Investigating cerebral blood flow regulation in response to nitric oxide, β adrenergic signaling and the loss of Foxf2 expression
Background- There are conflicting reports in the literature regarding the mural cell, pericytes and/or vascular smooth muscle cells (VSMCs), responsible for regulating cerebral blood flow. Accordingly, this project aimed to addresses these conflicting reports by identifying the mural cell responsible for cerebral blood flow regulation, in vivo.
Methods- The optical clarity of the zebrafish model was used to explore the ability of the mural cell-covered cerebral vasculature to relax and dilate in response to chemical signals. Mural cell activity was investigated at 4 days post-fertilization (dpf) and at 7dpf.
Results- Overall, pericyte-covered vessels were found to be less than 10µm in diameter while VSMC-covered vessels were larger than 10µm in diameter. In the presence of a vasodilating agent, pericyte-covered vessels only dilated at 4dpf, whereas VSMC-covered vessels dilated at both 4dpf and at 7dpf. Furthermore, a deficiency in forkhead box F2 (Foxf2) did not alter the range of cerebral vessel sizes covered by VSMCs as well as their ability to dilate to the same extent as those seen in wild type zebrafish.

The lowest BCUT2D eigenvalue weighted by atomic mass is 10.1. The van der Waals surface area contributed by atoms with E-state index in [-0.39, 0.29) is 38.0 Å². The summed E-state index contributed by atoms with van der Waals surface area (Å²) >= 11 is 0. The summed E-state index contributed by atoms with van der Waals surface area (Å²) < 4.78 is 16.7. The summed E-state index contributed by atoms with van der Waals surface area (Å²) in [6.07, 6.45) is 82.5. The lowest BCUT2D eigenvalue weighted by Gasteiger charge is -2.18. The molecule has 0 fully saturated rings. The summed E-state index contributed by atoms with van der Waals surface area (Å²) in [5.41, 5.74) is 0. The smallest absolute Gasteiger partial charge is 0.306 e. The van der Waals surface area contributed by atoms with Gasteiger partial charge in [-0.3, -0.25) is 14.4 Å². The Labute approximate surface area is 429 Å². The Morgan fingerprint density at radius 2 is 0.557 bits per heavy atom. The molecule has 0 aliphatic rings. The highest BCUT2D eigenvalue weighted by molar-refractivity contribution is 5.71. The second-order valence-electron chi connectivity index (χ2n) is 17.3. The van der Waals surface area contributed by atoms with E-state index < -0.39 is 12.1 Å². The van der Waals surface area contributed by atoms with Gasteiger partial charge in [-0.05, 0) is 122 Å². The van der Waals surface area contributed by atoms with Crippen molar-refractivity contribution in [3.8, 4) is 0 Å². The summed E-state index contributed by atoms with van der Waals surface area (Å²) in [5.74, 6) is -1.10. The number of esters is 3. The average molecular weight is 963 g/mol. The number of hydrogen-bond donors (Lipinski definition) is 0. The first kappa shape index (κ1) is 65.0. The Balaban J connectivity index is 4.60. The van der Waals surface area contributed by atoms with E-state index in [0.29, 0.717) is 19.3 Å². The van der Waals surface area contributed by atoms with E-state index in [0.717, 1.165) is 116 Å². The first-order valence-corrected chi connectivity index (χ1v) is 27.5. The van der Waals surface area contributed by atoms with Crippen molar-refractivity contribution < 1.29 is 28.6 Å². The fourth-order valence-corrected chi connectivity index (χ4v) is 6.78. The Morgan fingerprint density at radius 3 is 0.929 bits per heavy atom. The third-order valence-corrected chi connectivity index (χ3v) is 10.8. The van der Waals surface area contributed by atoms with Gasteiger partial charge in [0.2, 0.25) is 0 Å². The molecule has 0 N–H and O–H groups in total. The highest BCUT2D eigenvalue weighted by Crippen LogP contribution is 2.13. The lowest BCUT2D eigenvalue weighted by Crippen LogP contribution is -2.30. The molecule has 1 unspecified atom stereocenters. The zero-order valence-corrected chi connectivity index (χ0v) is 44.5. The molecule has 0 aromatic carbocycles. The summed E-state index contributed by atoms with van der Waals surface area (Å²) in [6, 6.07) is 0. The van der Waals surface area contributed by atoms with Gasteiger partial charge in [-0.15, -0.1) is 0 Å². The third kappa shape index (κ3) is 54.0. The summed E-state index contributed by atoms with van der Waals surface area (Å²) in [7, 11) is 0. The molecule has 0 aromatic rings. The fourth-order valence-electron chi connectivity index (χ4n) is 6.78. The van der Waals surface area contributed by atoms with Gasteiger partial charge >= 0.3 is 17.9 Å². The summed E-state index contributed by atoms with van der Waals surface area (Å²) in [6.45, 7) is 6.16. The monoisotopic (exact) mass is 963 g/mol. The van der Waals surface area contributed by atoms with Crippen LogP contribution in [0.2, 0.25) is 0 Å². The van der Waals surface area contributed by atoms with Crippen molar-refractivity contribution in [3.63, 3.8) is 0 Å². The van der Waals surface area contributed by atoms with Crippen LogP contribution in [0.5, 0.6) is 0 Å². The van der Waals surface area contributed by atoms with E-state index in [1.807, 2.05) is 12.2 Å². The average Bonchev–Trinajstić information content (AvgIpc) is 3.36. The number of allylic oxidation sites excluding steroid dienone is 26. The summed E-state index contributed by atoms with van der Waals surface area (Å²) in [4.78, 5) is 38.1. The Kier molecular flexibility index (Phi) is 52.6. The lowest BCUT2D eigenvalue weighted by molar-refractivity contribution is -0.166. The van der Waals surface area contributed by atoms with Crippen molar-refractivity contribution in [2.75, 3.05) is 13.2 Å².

Conclusions- The dilation of VSMC-covered vessels in response to a vasodilating agent suggests for their role in cerebral blood flow regulation. However, further investigations are needed to characterize the contractile activity of vascular mural cells when it comes to cerebral blood flow regulation in zebrafish.
* Indicates faculty mentor